WASHINGTON — Military members who harass or bully people on the job or online can now be certain of a permanent mark on their service record, according to a new Pentagon policy on harassment.

The policy being announced Thursday pulls together a complicated mix of rules governing sexual harassment, bullying, hazing and other forms of hostile online behavior and workplace discrimination. The goal is to clarify the process for victims filing complaints and make sure that those responsible are held to account for their actions.

The overhaul comes almost a year after an online nude photo sharing scandal rocked the Marine Corps. The ensuring criminal investigation forced leaders across all the military services to create more vigorous social media standards. The scandal showed how difficult it is to track or govern inappropriate behavior by military members in the largely anonymous online universe.

Pentagon officials said consolidating various harassment policies will make it easier for victims to report problems, seek help and see the consequences for offenders. Until now, some members of the military who engaged in such actions could face punishment but then see any mention of the infractions expunged from their records.

The military services will have 60 days to develop plans to put in place the policy.

“We have a sexual harassment policy, we have a memo that clarifies response and reporting of sexual harassment, we have regulations on hazing and bullying, we have a policy that covers discriminatory harassment,” said Elise Van Winkle, the Pentagon’s principal director for force resiliency. “What this does is pull these together to cover all forms of harassment.”

An important change involves clearer guidelines on how a military member can report harassment, particularly for troops who may belong to one service but work in a job reporting to another service. Army soldiers, for example, can work at an air base overseas and report to an Air Force commander. A Navy officer working at U.S. Pacific Command may have airmen or Marines on staff.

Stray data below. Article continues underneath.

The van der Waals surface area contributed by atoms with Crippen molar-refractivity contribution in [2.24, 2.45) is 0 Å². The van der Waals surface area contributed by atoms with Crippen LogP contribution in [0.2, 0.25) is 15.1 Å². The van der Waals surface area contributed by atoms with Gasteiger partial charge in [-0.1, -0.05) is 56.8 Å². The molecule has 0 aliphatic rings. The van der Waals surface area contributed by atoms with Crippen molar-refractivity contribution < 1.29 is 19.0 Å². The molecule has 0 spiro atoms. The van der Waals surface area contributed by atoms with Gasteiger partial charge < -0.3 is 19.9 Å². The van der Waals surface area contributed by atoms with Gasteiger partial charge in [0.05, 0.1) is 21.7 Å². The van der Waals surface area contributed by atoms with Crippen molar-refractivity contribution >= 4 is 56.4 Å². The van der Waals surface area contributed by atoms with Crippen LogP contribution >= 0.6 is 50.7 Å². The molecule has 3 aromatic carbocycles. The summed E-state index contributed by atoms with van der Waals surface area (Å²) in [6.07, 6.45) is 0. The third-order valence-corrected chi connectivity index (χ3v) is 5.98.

The new policy will allow troops to file harassment complaints wherever they feel most comfortable, though their own service would provide them assistance. An alleged offender probably would go through the justice system. If found guilty, he or she would face punishment from his or her own service.

Standardizing the rules “helps increase the effectiveness of these polices when we deploy them to the field,” Van Winkle said.

She said the services will have to set up 24-hour hotlines for harassment questions and complaints. Most services have hotlines for sexual harassment, but this expands the requirement to all forms of bad conduct.

“We owe our service members every protection we can give them,” said Robert Wilkie, defense undersecretary for personnel. “While this policy is not perfect, it is a critical milestone in the department’s efforts to eliminate harassment and fully prepare the entire force to protect the nation.”

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